The current state of older Chryslers in South Africa

Brendan Milne. Most older Chrysler products are getting pretty scarce these days (except cars from late 60s through 70s: Valiants, Monacos, 383s, etc). Most American cars in general were favored by the locals as taxis and as such were not well maintained as well as being used over very rough roads - so survival rate was low. If you want one of these cars here you have to take what you can get.

My 1958 Diplomat has the same plate as do all RHD cars I’ve looked at. All RHD cars seem to use the same dash panel (1957-59). The only LHD cars I’ve seen have been Chrysler New Yorkers, a 1956 and a 1959 - probably privately imported. Virtually all the cars I’ve seen here have been four door sedans.

2013 chrysler south africa adRandy Knox. I was in South Africa and Namibia (2013). Namibia is a spectacular place, about 25% bigger than Texas but with 2.2 million residents.   In South Africa, Chrysler competes with Ford, GM, and all the Japanese, Korean, and European brands, and some Chinese brands, with SUV-type vehicles being the car of choice for many. The Chrysler brand does not appear to hold much of the market but Jeep, particularly the Wrangler, seemed to be everywhere.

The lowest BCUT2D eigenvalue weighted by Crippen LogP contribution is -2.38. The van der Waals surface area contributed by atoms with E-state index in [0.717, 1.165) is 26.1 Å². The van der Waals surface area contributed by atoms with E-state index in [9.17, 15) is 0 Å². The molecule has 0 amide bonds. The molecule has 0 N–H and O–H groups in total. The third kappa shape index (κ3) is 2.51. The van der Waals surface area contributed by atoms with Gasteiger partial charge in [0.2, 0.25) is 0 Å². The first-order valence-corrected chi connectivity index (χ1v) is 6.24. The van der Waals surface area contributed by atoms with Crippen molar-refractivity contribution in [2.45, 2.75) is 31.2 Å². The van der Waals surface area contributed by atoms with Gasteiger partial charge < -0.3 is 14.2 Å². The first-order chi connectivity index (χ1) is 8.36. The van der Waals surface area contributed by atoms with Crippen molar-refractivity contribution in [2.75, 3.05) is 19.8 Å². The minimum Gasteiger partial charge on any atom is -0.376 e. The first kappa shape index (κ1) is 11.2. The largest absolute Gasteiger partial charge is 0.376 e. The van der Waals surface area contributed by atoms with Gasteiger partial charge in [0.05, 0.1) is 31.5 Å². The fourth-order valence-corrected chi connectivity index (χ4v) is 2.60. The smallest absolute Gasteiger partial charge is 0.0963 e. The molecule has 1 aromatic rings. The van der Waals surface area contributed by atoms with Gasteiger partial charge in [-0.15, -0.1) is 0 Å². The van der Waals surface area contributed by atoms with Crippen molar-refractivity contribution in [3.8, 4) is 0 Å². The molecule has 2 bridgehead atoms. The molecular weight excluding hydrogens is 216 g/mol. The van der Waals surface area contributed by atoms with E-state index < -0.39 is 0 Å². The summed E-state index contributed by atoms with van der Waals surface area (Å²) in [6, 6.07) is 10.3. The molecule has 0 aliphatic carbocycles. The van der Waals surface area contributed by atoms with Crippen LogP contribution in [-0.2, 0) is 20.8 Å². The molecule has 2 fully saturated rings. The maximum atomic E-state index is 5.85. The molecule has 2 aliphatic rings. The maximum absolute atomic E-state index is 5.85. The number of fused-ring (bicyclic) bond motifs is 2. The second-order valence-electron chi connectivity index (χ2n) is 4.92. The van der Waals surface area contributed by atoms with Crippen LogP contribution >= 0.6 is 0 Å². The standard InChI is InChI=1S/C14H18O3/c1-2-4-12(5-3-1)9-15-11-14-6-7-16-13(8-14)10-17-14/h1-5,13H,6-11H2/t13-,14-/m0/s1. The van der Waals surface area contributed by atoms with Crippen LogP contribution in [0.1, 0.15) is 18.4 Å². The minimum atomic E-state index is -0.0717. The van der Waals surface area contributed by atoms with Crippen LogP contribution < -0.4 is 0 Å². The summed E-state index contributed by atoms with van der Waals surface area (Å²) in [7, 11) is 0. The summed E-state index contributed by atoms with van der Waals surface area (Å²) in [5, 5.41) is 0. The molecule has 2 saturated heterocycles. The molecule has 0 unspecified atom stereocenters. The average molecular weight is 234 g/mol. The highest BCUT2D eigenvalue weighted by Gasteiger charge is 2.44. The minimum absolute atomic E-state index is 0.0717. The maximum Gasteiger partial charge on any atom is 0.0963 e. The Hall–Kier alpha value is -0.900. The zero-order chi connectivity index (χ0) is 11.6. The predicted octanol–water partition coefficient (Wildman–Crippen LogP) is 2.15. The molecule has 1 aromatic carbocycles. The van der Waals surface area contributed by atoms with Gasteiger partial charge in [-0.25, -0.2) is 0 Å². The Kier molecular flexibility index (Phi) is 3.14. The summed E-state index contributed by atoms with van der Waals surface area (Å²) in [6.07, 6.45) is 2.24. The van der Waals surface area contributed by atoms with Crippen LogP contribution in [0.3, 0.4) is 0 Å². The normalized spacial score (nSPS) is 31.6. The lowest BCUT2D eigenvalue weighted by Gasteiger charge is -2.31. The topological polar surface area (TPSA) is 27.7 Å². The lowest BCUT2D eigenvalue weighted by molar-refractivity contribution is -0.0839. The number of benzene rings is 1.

Chrysler imports all their vehicles in RHD format. The import duty and VAT makes the cars very expensive. Dodge is represented by only the Journey, and Chrysler by the 300C and Grand Voyager, but Jeep has the entire product line of Grand Cherokee, Patriot, Wrangler, Compass, and SRT Grand Cherokee.  The Jeep Club South Africa shows that there are Jeep nuts in South Africa too.

In Namibia I saw a lot of Jeep vehicles, primarily the older Cherokee (Liberty), Grand Cherokee, and Wrangler, in about equal numbers. Empirically, I’d say Jeep products sell well in Namibia. The standard of living is relatively high, given that the biggest employer and major source of export income is the diamond business. Namibia’s dealer network is serviced out of South Africa.

In South Africa a traffic light is a robot, a parking lot is a car park, and a gas station is a garage. In Namibia, that same gas station is a filling station, a parking lot remains a car park, and a traffic light is just that. I absent mindedly referred to a garage as a gas station and was sarcastically reminded that they use liquid fuel.

For more information, visit Chrysler’s South African Web site and the Plymouth Bulletin — much of the information for this page came from the March-April 1984 issue.